Is it normal to use the Lantus insulin pen, and get bruises at the injection site? I use the Lantus insulin pen and often get little bruises too. Do you pinch the site gently first between your thumb and index finger? If not that could help. You could also try slightly rotating the pen so the needle doesn't peirce the skin as hard. Don't worry about it though, its only normal if your sticking a needle in yourself! Source(s): Secrets To Reverse Diabetes - I use a regular syringe and the only time it results in a bruise is if I happen to hit a little capillary or something. Maybe 1 time out of 10? It's the luck of the site you choose, not the force of the injection. It's been a long time since I've used a pen, and I don't remember it being any different than that. ocassionally. it depends if u happen to put it in on a slight angle but pinch it up before you inject. i've found also the ocassional time when i'm running late and havent changed my needle i can get a small bruise but its only coz its blunt (that was rare) also if i put it across a cappilary. usually when that happens it bleeds but doesnt bruise How do you think about the answers? You can sign in to vote the answer. Diabetics can eat anything a non-diabetic can eat. You just have to make an adjustment for carbs/sugars. Learn here It is better for diabetics to eat slow burning carbs: potatoes, peanut butter, vegetables, breads, dairy products, etc. VS. fast burning carbs: candy, sugared soda, cakes, ice cream, anything high in sugar. Just know what your carb/insulin ratios (how much insulin you have to give yourself for the amount of carbs you are intaking) are. Adjust according to the amount of carbs(sugars) you are intaking. And, you should be fine. Natural sugars are better than processed sugars. Continue reading >>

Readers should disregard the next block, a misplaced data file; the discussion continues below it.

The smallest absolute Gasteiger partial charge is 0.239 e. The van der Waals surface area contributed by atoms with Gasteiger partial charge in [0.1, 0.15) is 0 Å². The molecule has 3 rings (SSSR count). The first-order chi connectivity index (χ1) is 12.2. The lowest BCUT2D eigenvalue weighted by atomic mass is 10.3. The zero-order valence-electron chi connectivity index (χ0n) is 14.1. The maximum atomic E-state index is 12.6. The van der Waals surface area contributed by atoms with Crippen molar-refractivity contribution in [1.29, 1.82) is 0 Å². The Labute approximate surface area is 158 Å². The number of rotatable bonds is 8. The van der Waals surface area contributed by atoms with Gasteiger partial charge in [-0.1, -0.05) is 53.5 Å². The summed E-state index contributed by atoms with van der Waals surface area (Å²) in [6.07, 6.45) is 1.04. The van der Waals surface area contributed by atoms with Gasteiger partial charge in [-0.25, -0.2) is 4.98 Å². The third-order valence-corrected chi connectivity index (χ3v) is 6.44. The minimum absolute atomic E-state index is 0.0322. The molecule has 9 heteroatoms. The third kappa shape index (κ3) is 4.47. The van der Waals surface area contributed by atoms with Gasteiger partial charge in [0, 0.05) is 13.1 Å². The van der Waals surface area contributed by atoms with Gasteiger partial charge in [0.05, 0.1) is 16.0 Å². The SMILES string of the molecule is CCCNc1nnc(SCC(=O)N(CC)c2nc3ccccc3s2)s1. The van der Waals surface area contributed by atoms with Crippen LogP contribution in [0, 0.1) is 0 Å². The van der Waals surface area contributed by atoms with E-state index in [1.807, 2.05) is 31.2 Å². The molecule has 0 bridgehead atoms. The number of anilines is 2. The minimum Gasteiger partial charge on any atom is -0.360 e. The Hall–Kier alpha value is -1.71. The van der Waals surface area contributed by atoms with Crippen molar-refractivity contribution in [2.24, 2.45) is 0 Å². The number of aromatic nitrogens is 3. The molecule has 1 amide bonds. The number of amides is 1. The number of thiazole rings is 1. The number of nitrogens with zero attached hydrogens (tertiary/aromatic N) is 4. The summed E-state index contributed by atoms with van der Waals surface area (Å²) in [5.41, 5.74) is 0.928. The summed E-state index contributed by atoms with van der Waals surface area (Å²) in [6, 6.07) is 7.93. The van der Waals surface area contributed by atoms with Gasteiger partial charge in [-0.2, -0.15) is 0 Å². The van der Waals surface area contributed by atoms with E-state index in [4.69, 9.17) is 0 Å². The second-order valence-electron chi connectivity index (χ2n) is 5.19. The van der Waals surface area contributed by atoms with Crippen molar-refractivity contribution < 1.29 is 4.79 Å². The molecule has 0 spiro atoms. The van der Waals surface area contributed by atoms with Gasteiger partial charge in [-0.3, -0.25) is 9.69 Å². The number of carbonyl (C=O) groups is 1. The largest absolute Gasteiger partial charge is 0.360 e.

Lantus: Side Effects, Reviews By Patients - Askapatient.com